For many families, Easter means a visit from the Easter bunny, Easter egg hunts, sugary treats, and family gatherings. While Easter is a Christian holiday marking the resurrection of Jesus, many families, whether religious or not, enjoy celebrating Easter's many symbols of new life, renewal and the beginning of spring. Whether you are just starting Easter traditions with your family or you're interested in reviving your celebration, here are seven ideas to create a personal, fulfilling holiday.

Jelly Beans, Chocolate, and Peeps!

Easter is only second to Halloween in terms of candy sales. Many children look forward to a visit from the Easter bunny (rabbits are century-old symbols of fertility) who traditionally delivers sweets and other goodies (think sidewalk chalk, bubbles, and books) in colorful woven baskets. Sometimes the Easter bunny hides baskets for children to find on Easter morning.

Color Easter Eggs

The egg traditionally symbolizes new life. Many families annually gather around the table to color hard-boiled Easter eggs. Need fresh ideas? Try having your children carefully color the eggs with crayons and then dip the eggs into the dyes. For preschoolers, dye the eggs first and then decorate the eggs with glue dots (sold in the scrap booking section at the craft store). They can roll the eggs in colorful glitter or sand.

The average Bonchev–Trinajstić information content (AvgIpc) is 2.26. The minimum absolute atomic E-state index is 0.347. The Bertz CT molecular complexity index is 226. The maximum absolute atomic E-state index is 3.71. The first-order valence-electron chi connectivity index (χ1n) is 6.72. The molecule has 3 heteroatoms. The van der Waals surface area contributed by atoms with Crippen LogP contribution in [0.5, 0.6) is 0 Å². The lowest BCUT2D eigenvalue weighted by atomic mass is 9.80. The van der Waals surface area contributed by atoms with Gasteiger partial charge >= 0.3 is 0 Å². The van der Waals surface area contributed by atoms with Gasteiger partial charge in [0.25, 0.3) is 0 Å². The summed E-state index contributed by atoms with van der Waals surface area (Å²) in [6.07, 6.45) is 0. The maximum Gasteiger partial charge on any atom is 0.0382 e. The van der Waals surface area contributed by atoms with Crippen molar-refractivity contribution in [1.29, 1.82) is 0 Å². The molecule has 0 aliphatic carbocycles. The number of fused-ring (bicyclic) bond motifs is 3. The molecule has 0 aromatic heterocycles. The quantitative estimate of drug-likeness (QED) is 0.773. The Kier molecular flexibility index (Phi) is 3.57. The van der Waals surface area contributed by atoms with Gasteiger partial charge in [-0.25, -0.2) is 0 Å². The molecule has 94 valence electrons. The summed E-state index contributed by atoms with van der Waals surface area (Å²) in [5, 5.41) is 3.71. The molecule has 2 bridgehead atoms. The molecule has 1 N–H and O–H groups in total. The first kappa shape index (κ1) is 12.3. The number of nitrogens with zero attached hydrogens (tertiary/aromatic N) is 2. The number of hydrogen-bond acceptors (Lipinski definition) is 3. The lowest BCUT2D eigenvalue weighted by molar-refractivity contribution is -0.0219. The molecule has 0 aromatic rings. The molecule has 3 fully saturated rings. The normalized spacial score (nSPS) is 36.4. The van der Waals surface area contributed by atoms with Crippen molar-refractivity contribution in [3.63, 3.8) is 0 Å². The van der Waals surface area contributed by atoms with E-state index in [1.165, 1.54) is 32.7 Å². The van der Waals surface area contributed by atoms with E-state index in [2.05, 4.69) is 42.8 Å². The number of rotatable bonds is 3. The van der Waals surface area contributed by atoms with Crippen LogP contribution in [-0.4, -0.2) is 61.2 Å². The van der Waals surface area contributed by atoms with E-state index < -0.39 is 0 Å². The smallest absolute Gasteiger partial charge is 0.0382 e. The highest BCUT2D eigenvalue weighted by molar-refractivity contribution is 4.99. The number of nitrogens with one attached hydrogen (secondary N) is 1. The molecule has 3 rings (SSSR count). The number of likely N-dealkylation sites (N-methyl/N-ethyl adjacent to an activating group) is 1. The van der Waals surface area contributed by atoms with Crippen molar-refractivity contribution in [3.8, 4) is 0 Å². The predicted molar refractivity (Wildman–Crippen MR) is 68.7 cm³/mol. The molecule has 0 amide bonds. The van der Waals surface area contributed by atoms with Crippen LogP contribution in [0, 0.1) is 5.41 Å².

Add a Cultural Twist

Many families bring cultural influences and traditions to the Easter holiday. Do a little research with your children to find out what your ancestors might have enjoyed over Easter. For example, many Greek, Italian, and Eastern European families prepare this traditional Easter sweet bread each year.

Get Crafty

Planning an easter egg hunt? Recycle and decorate a milk jug, a woven basket, or a plastic bucket with your child.

Easter Egg Hunt

Organize an Easter egg hunt! Hide Easter eggs (colored eggs, chocolate eggs, or plastic eggs stuffed with goodies) either around your yard or in the house for your children to find. Some families make it a competition to see who can collect the most.

Swap Stories

After carving the Easter ham, take advantage of having your family together. Create a jar with conversation topics to pass around the table, like "What is your most memorable Easter and why?" "What does Easter mean to you?" "How did your family celebrate Easter when you were a child?" Your kids will love to hear your childhood antics and traditions and share their own memories. After dinner or dessert, bring out old photos and tell stories about your family's more colorful characters, their struggles, triumphs and humor. Learning about their lineage helps children build a sense of connection to the past, self-identity and family pride.

Easter Egg Rolls

Easter egg rolls began in Britain and Germany. Children rolled the eggs down a hill, which symbolized rolling open the rock to Jesus's tomb.  Coordinate your Easter Egg Roll. Set up lanes in your yard and see who can roll their egg to the finish line first.